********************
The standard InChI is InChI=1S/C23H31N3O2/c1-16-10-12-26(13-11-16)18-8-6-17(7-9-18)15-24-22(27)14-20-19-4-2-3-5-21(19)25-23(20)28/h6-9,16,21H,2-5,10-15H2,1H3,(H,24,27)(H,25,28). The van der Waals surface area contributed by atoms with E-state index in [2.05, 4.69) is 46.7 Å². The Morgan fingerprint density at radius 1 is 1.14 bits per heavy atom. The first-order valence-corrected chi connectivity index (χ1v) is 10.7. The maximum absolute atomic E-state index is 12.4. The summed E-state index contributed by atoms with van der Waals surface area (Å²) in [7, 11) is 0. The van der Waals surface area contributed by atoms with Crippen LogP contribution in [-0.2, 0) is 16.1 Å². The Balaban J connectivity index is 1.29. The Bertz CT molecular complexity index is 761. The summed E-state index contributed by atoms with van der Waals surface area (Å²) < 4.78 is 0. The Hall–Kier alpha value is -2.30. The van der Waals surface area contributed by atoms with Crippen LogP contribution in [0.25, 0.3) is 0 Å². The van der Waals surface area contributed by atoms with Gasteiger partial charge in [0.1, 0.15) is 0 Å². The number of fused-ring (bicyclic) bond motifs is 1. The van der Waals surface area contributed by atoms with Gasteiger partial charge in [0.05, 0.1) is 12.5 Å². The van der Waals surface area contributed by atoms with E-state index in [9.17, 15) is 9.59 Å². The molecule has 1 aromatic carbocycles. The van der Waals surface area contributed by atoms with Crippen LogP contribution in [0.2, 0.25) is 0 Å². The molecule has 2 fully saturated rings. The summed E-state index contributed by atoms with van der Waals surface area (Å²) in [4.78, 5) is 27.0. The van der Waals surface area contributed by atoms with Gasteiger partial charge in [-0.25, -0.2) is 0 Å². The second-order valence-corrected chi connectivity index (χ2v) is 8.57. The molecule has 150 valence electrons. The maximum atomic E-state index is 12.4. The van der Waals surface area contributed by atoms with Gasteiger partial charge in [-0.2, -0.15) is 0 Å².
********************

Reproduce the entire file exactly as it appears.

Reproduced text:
The standard InChI is InChI=1S/C23H31N3O2/c1-16-10-12-26(13-11-16)18-8-6-17(7-9-18)15-24-22(27)14-20-19-4-2-3-5-21(19)25-23(20)28/h6-9,16,21H,2-5,10-15H2,1H3,(H,24,27)(H,25,28). The van der Waals surface area contributed by atoms with E-state index in [2.05, 4.69) is 46.7 Å². The Morgan fingerprint density at radius 1 is 1.14 bits per heavy atom. The first-order valence-corrected chi connectivity index (χ1v) is 10.7. The maximum absolute atomic E-state index is 12.4. The summed E-state index contributed by atoms with van der Waals surface area (Å²) in [7, 11) is 0. The van der Waals surface area contributed by atoms with Crippen LogP contribution in [-0.2, 0) is 16.1 Å². The Balaban J connectivity index is 1.29. The Bertz CT molecular complexity index is 761. The summed E-state index contributed by atoms with van der Waals surface area (Å²) < 4.78 is 0. The Hall–Kier alpha value is -2.30. The van der Waals surface area contributed by atoms with Crippen LogP contribution in [0.25, 0.3) is 0 Å². The van der Waals surface area contributed by atoms with Gasteiger partial charge in [0.1, 0.15) is 0 Å². The number of fused-ring (bicyclic) bond motifs is 1. The van der Waals surface area contributed by atoms with Gasteiger partial charge in [0.05, 0.1) is 12.5 Å². The van der Waals surface area contributed by atoms with E-state index in [9.17, 15) is 9.59 Å². The molecule has 1 aromatic carbocycles. The van der Waals surface area contributed by atoms with Crippen LogP contribution in [0.2, 0.25) is 0 Å². The molecule has 2 fully saturated rings. The summed E-state index contributed by atoms with van der Waals surface area (Å²) in [4.78, 5) is 27.0. The van der Waals surface area contributed by atoms with Gasteiger partial charge in [-0.25, -0.2) is 0 Å². The second-order valence-corrected chi connectivity index (χ2v) is 8.57. The molecule has 150 valence electrons. The maximum atomic E-state index is 12.4. The van der Waals surface area contributed by atoms with Gasteiger partial charge in [-0.2, -0.15) is 0 Å².